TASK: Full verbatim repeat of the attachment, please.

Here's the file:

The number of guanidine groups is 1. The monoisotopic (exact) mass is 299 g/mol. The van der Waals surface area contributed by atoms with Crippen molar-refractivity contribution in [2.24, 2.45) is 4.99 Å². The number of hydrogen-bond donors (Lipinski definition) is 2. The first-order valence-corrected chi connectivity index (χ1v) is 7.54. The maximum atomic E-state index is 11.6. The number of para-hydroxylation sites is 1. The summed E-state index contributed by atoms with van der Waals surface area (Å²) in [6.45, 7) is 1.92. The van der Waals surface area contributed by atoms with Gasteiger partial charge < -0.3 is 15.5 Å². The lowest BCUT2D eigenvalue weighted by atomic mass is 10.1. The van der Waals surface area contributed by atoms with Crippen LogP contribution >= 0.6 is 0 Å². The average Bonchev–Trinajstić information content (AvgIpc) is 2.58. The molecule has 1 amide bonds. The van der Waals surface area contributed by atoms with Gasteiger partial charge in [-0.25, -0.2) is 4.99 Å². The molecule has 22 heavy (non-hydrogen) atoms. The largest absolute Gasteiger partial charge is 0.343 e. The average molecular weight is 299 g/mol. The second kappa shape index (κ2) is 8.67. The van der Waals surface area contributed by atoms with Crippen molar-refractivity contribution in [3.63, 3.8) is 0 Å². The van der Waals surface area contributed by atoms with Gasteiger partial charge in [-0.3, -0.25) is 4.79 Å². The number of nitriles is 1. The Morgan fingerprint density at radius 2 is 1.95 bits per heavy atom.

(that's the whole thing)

The number of guanidine groups is 1. The monoisotopic (exact) mass is 299 g/mol. The van der Waals surface area contributed by atoms with Crippen molar-refractivity contribution in [2.24, 2.45) is 4.99 Å². The number of hydrogen-bond donors (Lipinski definition) is 2. The first-order valence-corrected chi connectivity index (χ1v) is 7.54. The maximum atomic E-state index is 11.6. The number of para-hydroxylation sites is 1. The summed E-state index contributed by atoms with van der Waals surface area (Å²) in [6.45, 7) is 1.92. The van der Waals surface area contributed by atoms with Gasteiger partial charge < -0.3 is 15.5 Å². The lowest BCUT2D eigenvalue weighted by atomic mass is 10.1. The van der Waals surface area contributed by atoms with Crippen LogP contribution >= 0.6 is 0 Å². The average Bonchev–Trinajstić information content (AvgIpc) is 2.58. The molecule has 1 amide bonds. The van der Waals surface area contributed by atoms with Gasteiger partial charge in [-0.25, -0.2) is 4.99 Å². The molecule has 22 heavy (non-hydrogen) atoms. The largest absolute Gasteiger partial charge is 0.343 e. The average molecular weight is 299 g/mol. The second kappa shape index (κ2) is 8.67. The van der Waals surface area contributed by atoms with Crippen molar-refractivity contribution in [3.63, 3.8) is 0 Å². The van der Waals surface area contributed by atoms with Gasteiger partial charge in [-0.3, -0.25) is 4.79 Å². The number of nitriles is 1. The Morgan fingerprint density at radius 2 is 1.95 bits per heavy atom.